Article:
SECURE SERVER WEAKNESSES
BUT FIRST, SOME ASSUMPTIONS...
Just to keep things simple, we will trust that our server and browser do their
jobs properly and that nobody is yet able to crack the encrypted data.
As of this writing (December 3, 1999) 128 bit encryption is considered
to be rather secure- and more importantly, beyond our ability to control.
We will also trust that certificate authorities such as
Thawte perform their jobs properly
in investigating the company that has applied for a certificate before
HOW CAN A SECURE SERVER BE INSECURE?
Sounds almost like we are dealing with a neurotic computer, but creating
an insecure secure server is more the norm than the exception. Here are
some of the more popular holes in secure server security.
IMPROPER DATA FORWARDING
This is quite a common problem on the Internet right now. I know this
based on e-mail I get from people implementing our
BNBFORM, all purpose mail response
form on secure servers.
The problem here is twofold, but let's deal with data forwarding at
this point. After the consumer fills out the form, all of the information
is safely encrypted and transmitted to the server. The server then decodes
the data for a script such as BNBFORM to deal with. At this point, the
information is no longer encrypted, and no longer safe.
The script then e-mails the information to the form's owner as clear
text. This information is then placed at risk as it is mailed from the
server to person's e-mail box. During the information's transit, it
can be sniffed and stolen by a person running a packet sniffer. The
mail is then sent to some mail server where it sits waiting to be
picked up by the owner, and the it is again transmitted in the clear
as the owner downloads their e-mail.
The clear text information can also be viewed by any person with
administrative privledges on any system along the way.
The only solution to this problem is to re-encode the data before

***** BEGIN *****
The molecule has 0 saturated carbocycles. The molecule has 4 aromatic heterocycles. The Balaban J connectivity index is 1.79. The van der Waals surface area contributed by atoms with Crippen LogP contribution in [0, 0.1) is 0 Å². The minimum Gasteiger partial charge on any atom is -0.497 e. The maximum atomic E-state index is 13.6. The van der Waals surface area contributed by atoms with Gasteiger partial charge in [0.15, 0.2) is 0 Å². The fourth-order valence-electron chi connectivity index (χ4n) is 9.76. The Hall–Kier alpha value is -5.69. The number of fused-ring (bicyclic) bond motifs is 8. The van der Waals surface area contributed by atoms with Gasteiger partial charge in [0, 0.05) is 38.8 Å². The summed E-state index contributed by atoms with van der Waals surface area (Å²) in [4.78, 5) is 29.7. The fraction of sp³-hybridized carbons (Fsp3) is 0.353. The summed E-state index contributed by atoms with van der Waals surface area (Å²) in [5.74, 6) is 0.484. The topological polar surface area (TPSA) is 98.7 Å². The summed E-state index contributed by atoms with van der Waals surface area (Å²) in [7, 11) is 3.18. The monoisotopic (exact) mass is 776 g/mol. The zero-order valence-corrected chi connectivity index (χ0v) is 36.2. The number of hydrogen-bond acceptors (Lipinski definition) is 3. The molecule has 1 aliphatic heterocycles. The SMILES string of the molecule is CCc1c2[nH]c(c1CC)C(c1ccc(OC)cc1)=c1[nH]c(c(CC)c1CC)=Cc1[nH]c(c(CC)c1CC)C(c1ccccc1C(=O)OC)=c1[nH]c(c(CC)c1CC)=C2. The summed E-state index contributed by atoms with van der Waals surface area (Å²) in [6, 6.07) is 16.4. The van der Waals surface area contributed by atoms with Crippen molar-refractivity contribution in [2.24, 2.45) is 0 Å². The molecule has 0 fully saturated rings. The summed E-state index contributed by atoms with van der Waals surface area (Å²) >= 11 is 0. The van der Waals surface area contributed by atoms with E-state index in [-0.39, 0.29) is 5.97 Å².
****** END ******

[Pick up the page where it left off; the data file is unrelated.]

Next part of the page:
it is again transmitted. BNBFORM (and most others) do not support
this function due to licensing and other legal issues having to
do with encryption.
IMPROPER DATA STORAGE
Probably the most serious risk regarding data storage has to do
with sites that are in a Virtual Host environment. Again, using
the BNBFORM as an example here are our problems.
The owner of the site uses the script's log-to-file option to
store all information in case e-mail is lost or for audit purposes.
This means that all of the information is stored on the system's
disk in a text file.
Obviously, the administrator's of the hosting company can read
what is in the file, but if the file's permissions are set
incorrectly allowing public read access, so can every other
user (possibly hundreds) that has access to that computer!
Quite often, virtual hosts do not have each site running using
it's own owner and group ID codes. This means that the web
server software runs as the same user for all the sites
located on the server. Unfortunately, this also means that
in a typical set-up, it is very easy for anyone with a site
on the same system to grab other people's data.
DIFFICULT TO DESTROY DATA
This problem also plagues virtual host situations. One would
hope that the operator of the server makes frequent backups
in case there is a hardware failure. Where do the tapes go?
Who has physical access to them? How long are they kept?
In a sense, this is the computer equivalent of a store
photocopying credit card receipts!